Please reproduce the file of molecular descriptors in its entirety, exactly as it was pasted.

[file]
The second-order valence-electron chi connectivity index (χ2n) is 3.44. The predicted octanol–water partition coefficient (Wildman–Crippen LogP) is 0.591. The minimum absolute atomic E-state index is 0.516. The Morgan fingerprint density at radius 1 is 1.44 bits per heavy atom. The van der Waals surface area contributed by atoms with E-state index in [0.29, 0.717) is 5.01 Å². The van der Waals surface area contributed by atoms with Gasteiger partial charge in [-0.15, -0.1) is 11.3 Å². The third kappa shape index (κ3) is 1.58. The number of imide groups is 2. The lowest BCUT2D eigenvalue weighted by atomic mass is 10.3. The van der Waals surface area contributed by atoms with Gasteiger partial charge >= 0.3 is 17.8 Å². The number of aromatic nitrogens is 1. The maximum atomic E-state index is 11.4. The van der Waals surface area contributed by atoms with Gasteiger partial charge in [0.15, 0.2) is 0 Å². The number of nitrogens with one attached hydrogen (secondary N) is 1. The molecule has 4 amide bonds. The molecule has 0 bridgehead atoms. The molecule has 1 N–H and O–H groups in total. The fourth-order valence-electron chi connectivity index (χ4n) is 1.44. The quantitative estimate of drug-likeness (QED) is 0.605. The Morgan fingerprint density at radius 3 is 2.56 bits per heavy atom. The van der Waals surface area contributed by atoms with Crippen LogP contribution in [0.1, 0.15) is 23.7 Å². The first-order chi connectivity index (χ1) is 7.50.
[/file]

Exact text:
The second-order valence-electron chi connectivity index (χ2n) is 3.44. The predicted octanol–water partition coefficient (Wildman–Crippen LogP) is 0.591. The minimum absolute atomic E-state index is 0.516. The Morgan fingerprint density at radius 1 is 1.44 bits per heavy atom. The van der Waals surface area contributed by atoms with E-state index in [0.29, 0.717) is 5.01 Å². The van der Waals surface area contributed by atoms with Gasteiger partial charge in [-0.15, -0.1) is 11.3 Å². The third kappa shape index (κ3) is 1.58. The number of imide groups is 2. The lowest BCUT2D eigenvalue weighted by atomic mass is 10.3. The van der Waals surface area contributed by atoms with Gasteiger partial charge >= 0.3 is 17.8 Å². The number of aromatic nitrogens is 1. The maximum atomic E-state index is 11.4. The van der Waals surface area contributed by atoms with Gasteiger partial charge in [0.15, 0.2) is 0 Å². The number of nitrogens with one attached hydrogen (secondary N) is 1. The molecule has 4 amide bonds. The molecule has 0 bridgehead atoms. The molecule has 1 N–H and O–H groups in total. The fourth-order valence-electron chi connectivity index (χ4n) is 1.44. The quantitative estimate of drug-likeness (QED) is 0.605. The Morgan fingerprint density at radius 3 is 2.56 bits per heavy atom. The van der Waals surface area contributed by atoms with Crippen LogP contribution in [0.1, 0.15) is 23.7 Å². The first-order chi connectivity index (χ1) is 7.50.